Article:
For instance, one woman told me that no one ever looked at her. When I asked her to talk more about the experience, she admitted that she always kept her eyes down when she walked down the street. I suggested she try an experiment—to walk down a block where she felt comfortable and safe and make eye contact with as many people as she could. Suddenly, people were looking at her!

This experiment highlights one of the complexities of how we judge ourselves. In many places, we don’t make eye contact with strangers because we’ve learned that it’s not always a great idea. It communicates a willingness to make contact that we may not want or that might not be safe. But without realizing it, we often carry that self-protective behavior into areas where it is not necessary and is not useful. Then when people seem to respond to the message we give—to stay away—we think they don’t like us or are not interested in us.

Marsha Linehan, who developed Dialectical Behavioral Therapy (DBT), suggests that tiny changes in our approach to others can change the ways they respond to us, which can lead to amazing alterations in how we feel about ourselves. You can try one of her exercises for yourself. For fifteen minutes, walk around with a “half-smile” on your face. Notice how people react to you. Has anything changed? Now notice how you’re feeling after the 15 minutes. Try it again once or twice a day for a few days. You, like many of my clients, may be surprised at the difference it makes in how you feel about yourself!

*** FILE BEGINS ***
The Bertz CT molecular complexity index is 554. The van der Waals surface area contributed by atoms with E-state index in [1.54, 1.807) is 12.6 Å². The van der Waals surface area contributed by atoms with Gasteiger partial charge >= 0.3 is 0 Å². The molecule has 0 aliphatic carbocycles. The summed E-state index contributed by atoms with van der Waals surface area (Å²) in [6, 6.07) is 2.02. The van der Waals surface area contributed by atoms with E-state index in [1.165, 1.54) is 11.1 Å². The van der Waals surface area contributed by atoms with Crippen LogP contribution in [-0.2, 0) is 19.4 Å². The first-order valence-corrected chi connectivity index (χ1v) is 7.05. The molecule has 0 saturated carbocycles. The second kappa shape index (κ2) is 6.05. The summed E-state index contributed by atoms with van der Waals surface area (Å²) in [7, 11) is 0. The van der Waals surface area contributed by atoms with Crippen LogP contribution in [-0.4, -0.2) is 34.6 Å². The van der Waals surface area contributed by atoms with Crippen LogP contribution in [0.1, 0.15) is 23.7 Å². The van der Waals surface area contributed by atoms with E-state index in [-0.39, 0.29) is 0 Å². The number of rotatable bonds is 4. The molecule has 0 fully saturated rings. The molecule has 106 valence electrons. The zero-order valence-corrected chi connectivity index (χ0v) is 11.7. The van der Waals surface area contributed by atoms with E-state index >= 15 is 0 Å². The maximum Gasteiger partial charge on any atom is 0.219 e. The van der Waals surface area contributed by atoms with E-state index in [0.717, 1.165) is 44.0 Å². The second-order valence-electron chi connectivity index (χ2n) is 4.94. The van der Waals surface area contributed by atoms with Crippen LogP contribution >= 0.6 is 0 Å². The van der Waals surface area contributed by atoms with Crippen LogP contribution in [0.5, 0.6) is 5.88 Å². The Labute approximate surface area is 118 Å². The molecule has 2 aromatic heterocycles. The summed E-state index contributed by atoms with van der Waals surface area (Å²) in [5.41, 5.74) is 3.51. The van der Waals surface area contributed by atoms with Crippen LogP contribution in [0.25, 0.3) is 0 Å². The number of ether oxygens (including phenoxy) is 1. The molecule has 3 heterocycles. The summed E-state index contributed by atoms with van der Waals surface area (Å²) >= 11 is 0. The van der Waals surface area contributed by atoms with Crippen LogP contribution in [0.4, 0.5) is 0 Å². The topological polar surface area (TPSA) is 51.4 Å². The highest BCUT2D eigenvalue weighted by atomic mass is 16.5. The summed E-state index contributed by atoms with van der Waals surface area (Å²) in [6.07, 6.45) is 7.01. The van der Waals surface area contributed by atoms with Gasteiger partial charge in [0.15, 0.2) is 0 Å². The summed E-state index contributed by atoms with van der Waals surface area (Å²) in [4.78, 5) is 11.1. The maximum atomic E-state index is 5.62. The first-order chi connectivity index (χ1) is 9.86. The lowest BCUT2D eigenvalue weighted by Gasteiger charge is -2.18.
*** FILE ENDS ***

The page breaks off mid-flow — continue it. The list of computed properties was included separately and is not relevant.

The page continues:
Finally, Glennon Melton suggests that we thank our bodies for everything they do for us. I love this idea, which is also one that you hear in many yoga classes. How often do you think to thank your body for digesting the food that keeps you alive? For getting you to work today? (Okay, maybe you wish it had let you stay in bed, but still…) For appreciating the scents and tastes of a delicious meal or for being able to read the words on this page? Try it today. Instead of criticizing your body for all of its flaws, thank it for all of its strengths and brilliant capacities! You may be very surprised to find how much better that body seems to make you feel. And how much more comfortably you present the self you like to the world you live in.

Teaser image: Happy Painters - iStock Photo: 43999024

Readings:

Glennon Melton:Your Body Is Not Your Masterpiece http://www.huffingtonpost.com/glennon-melton/your-body-is-not-you...

Glennon Melton: Momastery    http://momastery.com/blog/about-glennon/

Body Image Your Body My Story Eating Disorders GLAM4GOOD

Linehan, M. (1993). Cognitive-behavioral treatment of borderline personality disorder. New York: The Guilford Press 

F. Diane Barth, L.C.S.W., is a psychotherapist, teacher, and author in private practice in New York City.